Electronic devices — should they be used during school hours?
October 11, 2016
According to a 2016 survey from Common Sense Media, 50 percent of students feel “addicted” to their phones. “I would definitely feel weird and different if I didn’t have a phone,” said senior Anik Boyadzhyan.
As cellphones become a greater part in our everyday lives, the long disputed argument of using phones during school hours gains more and more momentum. According to the Glendale Unified School District BP 5131 Board Policy, students are allowed to possess electronic devices — mobile phones, smart phones, laptops, tablets or other forms of communication devices — at school. Students are only allowed to use these devices during emergencies or when instructed to do so by an administrator. In any other situation, the devices must be turned off or on silent during school hours.
As technology continues to evolve, school district policy may change as well. According to Assistant Superintendent Jacqueline Perez, the GUSD may make some changes to the current policy. “The California School Board Association (CSBA) recommends updates to board policies, and we follow those accordingly,” wrote Perez via email.
“Technology is fast becoming an integral tool in delivering instruction and supporting students’ learning in the classroom. We are currently in the process of updating board policies, including our acceptable use of cell phone and electronic devices this year.”
The potential for modification in school board policy might be because cellphones are used so frequently in daily life. “I often have to call and text my parents about important reminders and other problems that need to be communicated with them as soon as possible,” said senior Areen Andreasian. “It’s a crucial part of our lives.”
Students not only turn in assignments by hand but also digitally. Websites and apps like Turnitin.com and Google Classroom increase the use of electronic devices. Clearly, schools rely heavily on technology and thus increase in students the need to use electronic devices.
This escalation demonstrates why some argue that parts of the District policies should be modified to allow some access to electronic devices during school hours. “I am in favor of students having access to cell phones during lunch and snack so long as they are not doing anything inappropriate,” said math teacher Amir Ghavam.
Because grades play an important part in students’ lives and because they are available online, checking grades could be categorized as an appropriate use of cellphones during school hours. “Grades are really important to me, and I always want to be updated,” Boyadzhyan said. “But because of the rules, I can’t check as much as I want to, and so I feel nervous all the time.”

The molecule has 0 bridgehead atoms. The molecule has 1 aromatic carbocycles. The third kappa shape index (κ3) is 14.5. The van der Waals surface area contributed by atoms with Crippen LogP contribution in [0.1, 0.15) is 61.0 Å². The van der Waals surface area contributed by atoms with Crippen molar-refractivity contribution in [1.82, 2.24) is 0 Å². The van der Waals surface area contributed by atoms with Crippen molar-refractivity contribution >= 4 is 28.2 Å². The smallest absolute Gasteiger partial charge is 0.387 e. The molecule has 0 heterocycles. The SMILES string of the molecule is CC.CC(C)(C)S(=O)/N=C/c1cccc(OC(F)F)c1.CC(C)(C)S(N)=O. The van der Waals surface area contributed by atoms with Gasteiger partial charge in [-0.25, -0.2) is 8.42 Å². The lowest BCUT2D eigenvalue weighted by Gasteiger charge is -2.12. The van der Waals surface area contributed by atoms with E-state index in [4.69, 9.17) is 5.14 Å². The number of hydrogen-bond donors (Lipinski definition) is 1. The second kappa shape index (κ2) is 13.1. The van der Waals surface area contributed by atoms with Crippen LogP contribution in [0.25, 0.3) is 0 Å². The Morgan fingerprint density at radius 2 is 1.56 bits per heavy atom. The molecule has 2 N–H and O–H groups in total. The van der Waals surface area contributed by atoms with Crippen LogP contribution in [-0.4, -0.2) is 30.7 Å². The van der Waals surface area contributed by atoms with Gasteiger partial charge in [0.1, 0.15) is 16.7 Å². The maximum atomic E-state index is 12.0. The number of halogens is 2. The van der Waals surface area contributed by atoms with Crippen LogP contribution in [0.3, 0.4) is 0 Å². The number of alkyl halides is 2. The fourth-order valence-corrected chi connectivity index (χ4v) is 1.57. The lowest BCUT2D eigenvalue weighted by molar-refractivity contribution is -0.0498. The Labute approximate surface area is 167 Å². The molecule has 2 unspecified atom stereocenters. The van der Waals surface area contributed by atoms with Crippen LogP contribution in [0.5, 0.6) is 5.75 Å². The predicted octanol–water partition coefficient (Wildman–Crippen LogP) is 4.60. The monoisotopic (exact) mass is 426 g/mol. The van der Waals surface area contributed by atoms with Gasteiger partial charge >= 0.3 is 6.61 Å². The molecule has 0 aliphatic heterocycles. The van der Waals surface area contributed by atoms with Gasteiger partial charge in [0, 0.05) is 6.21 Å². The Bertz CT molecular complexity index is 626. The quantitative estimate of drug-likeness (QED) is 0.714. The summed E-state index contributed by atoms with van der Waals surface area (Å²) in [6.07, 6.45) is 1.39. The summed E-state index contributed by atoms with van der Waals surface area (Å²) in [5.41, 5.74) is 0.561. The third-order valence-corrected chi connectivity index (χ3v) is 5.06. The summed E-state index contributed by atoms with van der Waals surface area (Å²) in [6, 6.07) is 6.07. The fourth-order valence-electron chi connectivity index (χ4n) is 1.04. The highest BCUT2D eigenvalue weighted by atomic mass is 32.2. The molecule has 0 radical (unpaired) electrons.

As grades are available online, so too is the daily bulletin that informs students about clubs, scholarships, important dates and events and lunch programs. Clark’s bulletin plays a vital part in updating students about school activities. Because the bulletin is available digitally and because some teachers do not read it during class, students can stay informed about the daily news by viewing the bulletin on their phones rather than picking up a paper copy in the main office.
“I always want to check the bulletin because it offers a lot of information that I wouldn’t have known about,” Andreassian said.
While most students think that cell phone use should be allowed in school, Clark administrators think otherwise. “We adhere to a pretty strict policy,”said Assistant Principal Armene Mkrtchian. “As far as punishing students for using them, I strongly follow the Clark policy and will take them away if I see them out.”
While many students and some staff may find benefits to using cell phones in school, others argue that cellphones promote cheating and other negative behaviors. In order to lessen the likelihood of cheating, some teachers collect all electronic devices or have policies that make students put backpacks in the back of the room during testing.
The banning of cell phones can also be justified with the existence of social media. Not only does social media serve as a distraction for some, but students might invade other students’ privacy by taking pictures of them and posting them online, thus giving administrators more reason to restrict phone use on campus. “We want to protect the rights and privacy of other students,” Mkrtchian said. “More importantly, we want to focus on instruction. Learning and direct socialization are interfered [with] when students are on their phones.”
“I think having phones during school is nothing but a distraction,” agrees senior and
GUSD student board member Arvin Sarkissian. “The school’s staff and administration are already incredibly lenient about using phones out of class, during snack and lunch. The policy is completely fair and it would be a mistake to change it.”